Tuesday, August 28, 2007

The Sounds of the Shofar

More rockets fell on Sderot on Tuesday, this time hitting a home and lightly injuring the residents. Over the last few days the IDF has continued its strategic raids in the West Bank and Gaza. Six Arab men were arrested attempting to infiltrate from Gaza by scaling the eighteen-foot high concrete wall with a rope ladder. The men were caught. According to the IDF spokesman, the men were apparently attempting to infiltrate into Israel in order to find work.

Reportedly the concrete wall separating Israel from Gaza has no electronic sensors, as does the electrified separation fence, making the wall relatively easy to breach. Members of the nearby Moshavim who were interviewed on Israel Television complained about the poor security. One farmer pointed to the wall looming over the edge of his hothouse. “ I carry a gun,” he said, displaying his M-16 automatic rifle. “This is my protection.”

The solution to the problem in Gaza seems no closer, according to informed sources. IDF soldier Gilad Shalit is still imprisoned in some secret dungeon in Gaza where he celebrated his birthday two years after his kidnapping.

The Israeli press reported that Israel is concerned with major arms shipments into Gaza. According to Maj. General Moshe Kaplinsky, Iran has shipped Russian-made weapons to Syria that made their way through tunnels in the Egyptian desert and into Gaza. Among the weapons are sophisticated anti-tank rockets.

On Tuesday an IDF Major luckily escaped with his life when he took a wrong turn in his army jeep and wound up in the West Bank town of Jenin. He was rescued by the Palestinian Authority’s police force. The Israel government is making much of this cooperation between the IDF and the PA security services. The major is reportedly going to stand before a disciplinary committee. Apparently he took a road forbidden to the IDF, drove through an army checkpoint, and then took a wrong turn, winding up in the Arab city.

This major was lucky. Nearly a decade ago two Israeli soldiers took a wrong turn and wound up in Ramallah. In that instance the two men were set upon by angry crowds, brought into the Ramallah police headquarters, then lynched. Their bodies were dragged through the streets of Ramallah behind a car.

The northern border with Lebanon and Syria is quiet, but Israel’s Defense Minister Ehud Barak has said that Hezbollah has as many as 20,000 rockets, more than Hezbollah had prior to the outbreak of the War in Lebanon II. Barak said that the tension with Syria had eased, and a war is not imminent.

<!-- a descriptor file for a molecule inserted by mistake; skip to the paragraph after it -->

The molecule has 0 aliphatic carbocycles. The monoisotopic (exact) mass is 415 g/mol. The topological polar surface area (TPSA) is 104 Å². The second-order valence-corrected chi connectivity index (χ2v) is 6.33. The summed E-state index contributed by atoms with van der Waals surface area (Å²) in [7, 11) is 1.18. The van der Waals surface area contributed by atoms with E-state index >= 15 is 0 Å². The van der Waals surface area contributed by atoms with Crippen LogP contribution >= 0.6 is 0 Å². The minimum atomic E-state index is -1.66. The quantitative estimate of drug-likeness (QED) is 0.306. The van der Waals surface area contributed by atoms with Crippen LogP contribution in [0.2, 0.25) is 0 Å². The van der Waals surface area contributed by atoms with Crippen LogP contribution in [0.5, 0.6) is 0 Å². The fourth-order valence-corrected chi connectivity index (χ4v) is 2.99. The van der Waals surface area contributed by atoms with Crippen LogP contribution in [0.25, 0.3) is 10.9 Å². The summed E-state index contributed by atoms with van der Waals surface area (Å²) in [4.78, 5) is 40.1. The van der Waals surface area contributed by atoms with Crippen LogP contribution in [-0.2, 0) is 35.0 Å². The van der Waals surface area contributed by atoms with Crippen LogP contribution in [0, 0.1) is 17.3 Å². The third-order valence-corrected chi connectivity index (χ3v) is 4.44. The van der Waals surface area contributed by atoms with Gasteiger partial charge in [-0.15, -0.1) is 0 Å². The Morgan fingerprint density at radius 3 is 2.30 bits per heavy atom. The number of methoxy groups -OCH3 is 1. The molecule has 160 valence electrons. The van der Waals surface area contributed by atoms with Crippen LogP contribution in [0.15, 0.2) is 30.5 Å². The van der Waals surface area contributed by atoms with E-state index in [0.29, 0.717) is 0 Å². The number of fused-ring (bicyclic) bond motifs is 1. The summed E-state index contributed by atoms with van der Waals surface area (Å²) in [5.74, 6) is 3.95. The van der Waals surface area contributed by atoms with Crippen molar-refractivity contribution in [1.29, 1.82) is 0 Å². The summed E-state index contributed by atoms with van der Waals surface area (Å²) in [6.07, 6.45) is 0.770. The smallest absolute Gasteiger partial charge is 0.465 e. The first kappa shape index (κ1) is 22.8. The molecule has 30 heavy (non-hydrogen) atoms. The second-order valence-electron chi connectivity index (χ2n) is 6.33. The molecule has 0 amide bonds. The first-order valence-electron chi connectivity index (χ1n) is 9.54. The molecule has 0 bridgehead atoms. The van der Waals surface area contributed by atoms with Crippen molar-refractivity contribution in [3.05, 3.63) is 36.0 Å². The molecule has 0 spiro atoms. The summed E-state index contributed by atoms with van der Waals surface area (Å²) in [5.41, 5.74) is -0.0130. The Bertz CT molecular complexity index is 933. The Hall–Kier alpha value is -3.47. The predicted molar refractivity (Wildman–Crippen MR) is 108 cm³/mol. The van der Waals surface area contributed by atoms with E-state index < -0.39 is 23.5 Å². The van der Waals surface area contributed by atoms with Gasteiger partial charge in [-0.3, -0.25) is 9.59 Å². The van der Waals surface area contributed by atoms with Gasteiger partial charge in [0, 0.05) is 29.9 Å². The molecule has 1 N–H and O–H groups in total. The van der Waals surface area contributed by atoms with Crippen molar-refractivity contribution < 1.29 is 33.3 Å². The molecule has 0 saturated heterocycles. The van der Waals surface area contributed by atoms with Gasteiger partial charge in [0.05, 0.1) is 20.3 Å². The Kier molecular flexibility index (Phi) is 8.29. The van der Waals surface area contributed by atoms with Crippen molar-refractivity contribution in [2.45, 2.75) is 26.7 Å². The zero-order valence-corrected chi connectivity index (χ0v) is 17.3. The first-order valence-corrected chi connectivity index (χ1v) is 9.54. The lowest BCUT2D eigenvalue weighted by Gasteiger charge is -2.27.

A flap rose over a comment by Shas party mentor Rabbi Ovadia Yosef. Rabbi Yosef, a well-respected Torah sage, has made impolite remarks in the past that caused his supporters no end of misery. This gaff blamed lack of belief in God for the death of those soldiers who fell in Lebanon. Rabbi Yosef ignored the scores of religious soldiers who died in those fierce battles. A cartoon in the Haaretz Newspaper showed Shas leader Eli Ishai hiding behind his desk while an aide calls from the doorway that more reporters are on the line wanting an explanation of the Rabbi’s remarks.

Gad Yaacobi, 72, former cabinet minister and one-time high ranking Labor party leader died on Monday in Canada during a complicated heart surgery. Yaacobi had flown to Canada for the specialized surgery. According to political analyst Hannan Crystal, speaking on Israel Radio’s Reshet Bet, Yaacobi was Shimon Peres’ main counsel starting back in the 1960’s. By the early 90’s, however, the young guard of the Labor party came to power and excluded Yaacobi from the Knesset list. According to Crystal this was a tragic loss for Israel and the Labor party. Crystal said that Yaacobi was intelligent, urbane, a humanist, and an idealist. He was replaced by men, according to Crystal, who were interested in their own rise to power, not the good of the country, or the party. Crystal said that the country could use men like Yaacobi now, rather than those in power, or in the wings.

Changes are taking place on the face of Jerusalem. A new tower is rising at the entrance to the city which spans the new bridge that is to carry the new light-rail into the train’s new terminal. Once completed the new tower will hold an illuminated arch meant to welcome visitors to Jerusalem. The light-rail, when completed, will run from Mt. Herzl through the city to the far northeastern suburb of Pisgat Zeev.